July 1, 2015

ANOTHER WISCONSIN CONSERVATIVE BRINGS RETALIATION LAWSUIT: This time it’s Cindy Archer, a longtime aide to Governor Scott Walker, whose home was raided, SWAT-style, as part of an investigation witch hunt against conservatives in the state initiated by Milwaukee County District Attorney John Chisholm.

Archer has filed her civil rights-First Amendment lawsuit against Chisholm in Wisconsin state court. Explaining her decision to file the suit in the Wall Street Journal, Archer reveals:

I was a close adviser to Scott Walker in the county executive’s office and then in the statehouse, but it never occurred to me that my own happiness would be collateral damage in a political vendetta.

Nothing could have prepared me for waking up to the shouts of men with battering rams announcing that they were about to break down my door on that morning in 2011. It was so unexpected and frightening that I ran down from my bedroom without clothes on. Panicked by the threatened show of force, I was then humiliated as officers outside the window yelled at me to get dressed and open up. I quickly retrieved clothing and dressed as I unlocked the door.

Agents with weapons drawn swarmed through every part of the house. They barged into the bathroom where my partner was showering. I was told to shut up and sit down. The officers rummaged through drawers, cabinets and closets. Their aggressive assault on my home seemed more appropriate for a dangerous criminal, not a longtime public servant with no criminal history.

After they left, I surveyed the damage. Drawers and closets had been ransacked. My deceased mother’s belongings were strewn across the floor. Neighbors gathered in small clusters at the end of their driveways and the press arrived in force.

What had prompted the raid? My guess: As an adviser to Gov. Walker, I had played a lead role in drafting and implementing public-employee labor reforms that would propel him to the national stage.

The governor’s reforms, commonly referred to as Act 10, prompted angry union protests. The reforms also enraged many politicians, including, as I would later find out, Mr. Chisholm and members of his staff. My ties to Gov. Walker and Act 10 made me a prime target for Mr. Chisholm’s campaign to intimidate anyone close to the governor.

In other words, I was targeted because of my politics—in plain violation of the First Amendment and federal civil-rights statutes.

Like so many Walker and union reform supporters who were targeted by Chisholm’s “John Doe” investigation, Archer was never charged with a crime. Her reputation has been irreparably damaged, and Archer states that she lost her job working for Walker because she was a target of the investigation:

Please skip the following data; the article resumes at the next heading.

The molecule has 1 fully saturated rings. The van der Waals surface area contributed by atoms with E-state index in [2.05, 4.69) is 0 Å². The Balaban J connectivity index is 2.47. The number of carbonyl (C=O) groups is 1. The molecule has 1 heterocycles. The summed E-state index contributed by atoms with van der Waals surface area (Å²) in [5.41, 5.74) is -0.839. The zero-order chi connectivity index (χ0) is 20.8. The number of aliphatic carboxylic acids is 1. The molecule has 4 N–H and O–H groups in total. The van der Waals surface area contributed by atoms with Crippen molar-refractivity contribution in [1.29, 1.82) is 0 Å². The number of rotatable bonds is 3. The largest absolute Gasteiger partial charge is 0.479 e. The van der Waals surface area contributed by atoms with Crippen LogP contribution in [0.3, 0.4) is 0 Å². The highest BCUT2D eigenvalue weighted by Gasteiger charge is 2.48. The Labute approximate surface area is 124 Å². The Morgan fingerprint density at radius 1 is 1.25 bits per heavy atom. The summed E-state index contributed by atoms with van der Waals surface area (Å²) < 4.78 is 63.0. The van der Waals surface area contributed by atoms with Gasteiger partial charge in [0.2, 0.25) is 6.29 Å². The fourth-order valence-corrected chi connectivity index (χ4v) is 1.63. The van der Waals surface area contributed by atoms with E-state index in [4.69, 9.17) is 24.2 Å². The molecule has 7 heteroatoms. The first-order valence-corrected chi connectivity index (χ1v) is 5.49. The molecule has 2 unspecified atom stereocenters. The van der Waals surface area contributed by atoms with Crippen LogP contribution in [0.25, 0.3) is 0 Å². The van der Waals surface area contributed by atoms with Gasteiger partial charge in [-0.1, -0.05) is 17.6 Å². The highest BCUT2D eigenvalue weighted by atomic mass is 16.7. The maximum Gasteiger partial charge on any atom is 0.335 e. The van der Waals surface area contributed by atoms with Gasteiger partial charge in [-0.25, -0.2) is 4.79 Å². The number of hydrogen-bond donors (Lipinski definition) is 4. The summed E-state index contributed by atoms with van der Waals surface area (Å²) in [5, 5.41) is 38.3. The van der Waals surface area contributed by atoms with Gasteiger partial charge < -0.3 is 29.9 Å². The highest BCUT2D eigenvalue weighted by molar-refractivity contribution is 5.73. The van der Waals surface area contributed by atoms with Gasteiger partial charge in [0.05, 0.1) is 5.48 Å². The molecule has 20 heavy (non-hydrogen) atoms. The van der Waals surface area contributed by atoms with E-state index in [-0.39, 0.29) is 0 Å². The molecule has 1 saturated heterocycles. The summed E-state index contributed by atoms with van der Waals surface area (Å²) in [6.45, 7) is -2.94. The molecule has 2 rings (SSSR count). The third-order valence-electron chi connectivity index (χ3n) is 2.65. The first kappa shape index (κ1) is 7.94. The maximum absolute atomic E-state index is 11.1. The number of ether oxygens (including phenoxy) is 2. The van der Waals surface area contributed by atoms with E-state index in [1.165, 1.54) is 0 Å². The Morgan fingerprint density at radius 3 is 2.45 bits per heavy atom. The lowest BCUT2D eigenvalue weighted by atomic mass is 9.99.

I have also been subjected to derogatory headlines and made the butt of jokes on talk radio and anti-Walker websites about everything from my personal appearance to my sexual orientation and mental stability. Neighbors became distant and suspicious.

Worst of all, I have discovered that my demotion as Gov. Walker’s deputy director of administration, which came four weeks before the raid on my house, appears to have been engineered by the governor’s team after word reached them that I had been targeted by the district attorney. Subsequently, I have not been given any role in the administration that may bring public attention.

Archer is now working as the Chief Information Officer for the Wisconsin Public Defenders’ Office. Her lawsuit will provide a much needed opportunity to discover more information about the motive of Chisholm’s investigation, including what should be some very interesting depositions. A similar First Amendment retaliation lawsuit filed by Eric O’Keefe and the Wisconsin Club for Growth had early success in a federal trial court, but the Seventh Circuit Court of Appeals ordered the lawsuit dismissed due to its belief that the federal civil rights claims should be resolved by the Wisconsin state courts.

Now, with the Archer lawsuit, the facts can finally be discovered. I am hoping O’Keefe and the Wisconsin Club for Growth consider refiling their lawsuit in Wisconsin state court, too.  It ain’t over ’til it’s over.

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